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America Is Stuck With the Death Penalty for (At Least) a Generation

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With Justice Anthony Kennedy's retirement, the national fight to abolish capital punishment will have to go local.
When the Supreme Court revived capital punishment in 1976, just four years after de facto abolishing it, the justices effectively took ownership of the American death penalty and all its outcomes. They have spent the decades since then setting its legal and constitutional parameters, supervising its general implementation, sanctioning its use in specific cases, and brushing aside concerns about its many flaws.
That unusual role in the American legal system is about to change. With Justice Anthony Kennedy’s retirement from the court this summer, the Supreme Court will lose a heterodox jurist whose willingness to cross ideological divides made him the deciding factor in many legal battles. In cases involving the Eighth Amendment’s prohibition against cruel and unusual punishment, his judgment often meant the difference between life and death for hundreds of death-row pr…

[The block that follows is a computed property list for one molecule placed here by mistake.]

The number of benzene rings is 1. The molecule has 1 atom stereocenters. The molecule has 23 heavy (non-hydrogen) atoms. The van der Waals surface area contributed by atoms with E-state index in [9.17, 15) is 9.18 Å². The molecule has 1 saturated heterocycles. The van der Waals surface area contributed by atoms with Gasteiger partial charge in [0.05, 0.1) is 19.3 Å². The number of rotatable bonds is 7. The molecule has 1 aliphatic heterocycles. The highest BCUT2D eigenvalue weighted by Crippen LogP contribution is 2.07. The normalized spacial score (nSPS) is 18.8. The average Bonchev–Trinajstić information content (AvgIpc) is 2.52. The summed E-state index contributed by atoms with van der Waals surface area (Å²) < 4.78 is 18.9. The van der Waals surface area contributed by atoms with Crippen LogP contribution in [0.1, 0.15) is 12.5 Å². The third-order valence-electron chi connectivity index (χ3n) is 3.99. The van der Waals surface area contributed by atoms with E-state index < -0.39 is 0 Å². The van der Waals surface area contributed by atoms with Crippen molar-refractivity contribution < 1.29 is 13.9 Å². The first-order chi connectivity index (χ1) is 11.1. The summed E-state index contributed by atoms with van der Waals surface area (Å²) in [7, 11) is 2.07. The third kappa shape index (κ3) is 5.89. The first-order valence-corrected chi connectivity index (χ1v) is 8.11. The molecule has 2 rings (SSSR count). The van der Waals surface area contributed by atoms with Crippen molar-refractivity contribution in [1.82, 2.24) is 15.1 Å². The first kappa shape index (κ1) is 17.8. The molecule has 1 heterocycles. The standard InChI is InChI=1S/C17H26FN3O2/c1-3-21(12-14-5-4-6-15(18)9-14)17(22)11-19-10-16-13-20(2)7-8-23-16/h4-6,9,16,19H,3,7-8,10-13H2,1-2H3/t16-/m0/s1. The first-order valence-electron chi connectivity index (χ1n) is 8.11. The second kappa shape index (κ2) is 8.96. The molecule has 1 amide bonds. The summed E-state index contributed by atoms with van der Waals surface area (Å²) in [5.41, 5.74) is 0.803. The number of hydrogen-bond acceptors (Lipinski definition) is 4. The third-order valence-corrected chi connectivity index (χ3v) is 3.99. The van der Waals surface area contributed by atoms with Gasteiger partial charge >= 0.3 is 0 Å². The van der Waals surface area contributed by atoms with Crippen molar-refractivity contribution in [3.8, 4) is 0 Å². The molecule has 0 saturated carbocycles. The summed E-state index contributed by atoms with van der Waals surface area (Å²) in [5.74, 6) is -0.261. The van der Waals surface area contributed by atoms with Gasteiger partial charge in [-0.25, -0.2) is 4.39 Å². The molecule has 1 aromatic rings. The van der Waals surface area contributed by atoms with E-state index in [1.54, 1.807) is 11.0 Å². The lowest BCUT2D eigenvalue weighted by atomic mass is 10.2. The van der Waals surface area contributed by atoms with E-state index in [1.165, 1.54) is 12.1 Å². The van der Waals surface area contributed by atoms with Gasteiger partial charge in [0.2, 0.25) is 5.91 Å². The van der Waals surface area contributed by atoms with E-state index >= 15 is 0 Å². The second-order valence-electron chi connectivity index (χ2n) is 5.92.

Iran: Confession of a State Mullah to the Execution of Indigent Offenders

Public execution in Iran
"There are two types of lawyers: the lawyers who are well acquainted with the law, and the lawyers who are well acquainted with the judge." - French proverb.

NCRI - A member of the Iranian regime's parliament referring to the regime’s judiciary emphasizing on more executions and that 5,300 people are on death row in the regime's prisons, said: “The trafficker who has 500 million dollars in Tehran and elsewhere is released, but we will execute the poor drug mule or offender.”

Mullah Hassan Norouzi, the regime’s parliamentary commission representative, addressing the Under Secretary General of the National Drug Control Headquarters, Ali Mouayedi, said: “Mr. Mouayedi said, give us time, we gave 10 months to a program, they did not give us results. They can just tell us that we're executing. We say you are executing, but who are you executing? Mr. Mouayedi, how many international smugglers have you executed? Why do you want to execute drug mules and innocent people and why do you want to execute 5,300 people who are in prison?”

He added: “When did we say that the execution would be lifted... We did not say the death penalty would be eliminated. We said that you would have to execute someone who deserves to be executed. That trafficker, who has 500 million dollars in Tehran and elsewhere, is freed by top-notch attorneys, but a poor drug offender who has 35 grams of industrial narcotics cannot defend himself and have a lawyer gets executed, for what?

Source: NCRI, August 12, 2017 (edited for reasons of clarity)

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